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Wednesday, 12 February 2014 10:41

Nazi Art Trove Larger Than Originally Thought

Cornelius Gurlitt's Salzburg home. Cornelius Gurlitt's Salzburg home. EPA/Barbara Gindl

Nearly 60 more artworks have been found at the Austrian home of Cornelius Gurlitt, a German recluse whose art hoard is suspected to contain Nazi-looted works. In November, it was reported that in 2012, more than 1,400 artworks were uncovered in Gurlitt’s dilapidated Munich apartment. The latest pieces, including works by Monet, Renoir and Picasso, were found at his Salzburg property. An initial inspection indicates that there is no Nazi loot in the latest trove.

Gurlitt, 81, is the son of the art dealer Hildebrandt Gurlitt, who reportedly acquired the works in the late 1930s and 1940s. Gurlitt’s father had been put in charge of selling the stolen artworks abroad by Joseph Goebbels, Hitler’s Minister of Propaganda, but secretly hoarded many of them and later claimed that they were destroyed in the bombing of Dresden. Gurlitt sold a number of the paintings over the years and lived off of the profits.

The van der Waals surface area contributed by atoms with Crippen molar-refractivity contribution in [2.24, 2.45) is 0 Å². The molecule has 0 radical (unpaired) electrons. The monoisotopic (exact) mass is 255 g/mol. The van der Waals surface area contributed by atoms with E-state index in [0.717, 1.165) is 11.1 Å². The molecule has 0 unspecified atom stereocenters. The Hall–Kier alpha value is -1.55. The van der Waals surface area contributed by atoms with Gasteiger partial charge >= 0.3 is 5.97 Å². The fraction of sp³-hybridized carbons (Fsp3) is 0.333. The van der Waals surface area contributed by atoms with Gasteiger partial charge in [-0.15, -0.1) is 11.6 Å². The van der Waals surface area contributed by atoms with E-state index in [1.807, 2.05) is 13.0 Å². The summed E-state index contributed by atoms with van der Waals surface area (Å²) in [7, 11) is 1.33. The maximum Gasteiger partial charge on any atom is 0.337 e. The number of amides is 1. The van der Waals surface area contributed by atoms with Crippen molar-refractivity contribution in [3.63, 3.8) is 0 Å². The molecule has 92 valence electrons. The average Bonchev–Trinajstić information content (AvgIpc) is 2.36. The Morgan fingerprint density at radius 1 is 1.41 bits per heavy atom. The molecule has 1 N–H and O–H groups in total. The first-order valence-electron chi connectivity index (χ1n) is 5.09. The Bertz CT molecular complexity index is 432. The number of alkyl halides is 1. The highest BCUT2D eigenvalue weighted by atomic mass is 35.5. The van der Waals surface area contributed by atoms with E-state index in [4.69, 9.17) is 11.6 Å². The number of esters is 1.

The task force in charge of researching the origins of the nearly 1,400 works discovered in Munich, has said that approximately 590 of them are suspected to have been looted or extorted by the Nazis from Jewish collectors. Authorities are in the process of locating the works’ rightful owners and publishing images of the paintings on

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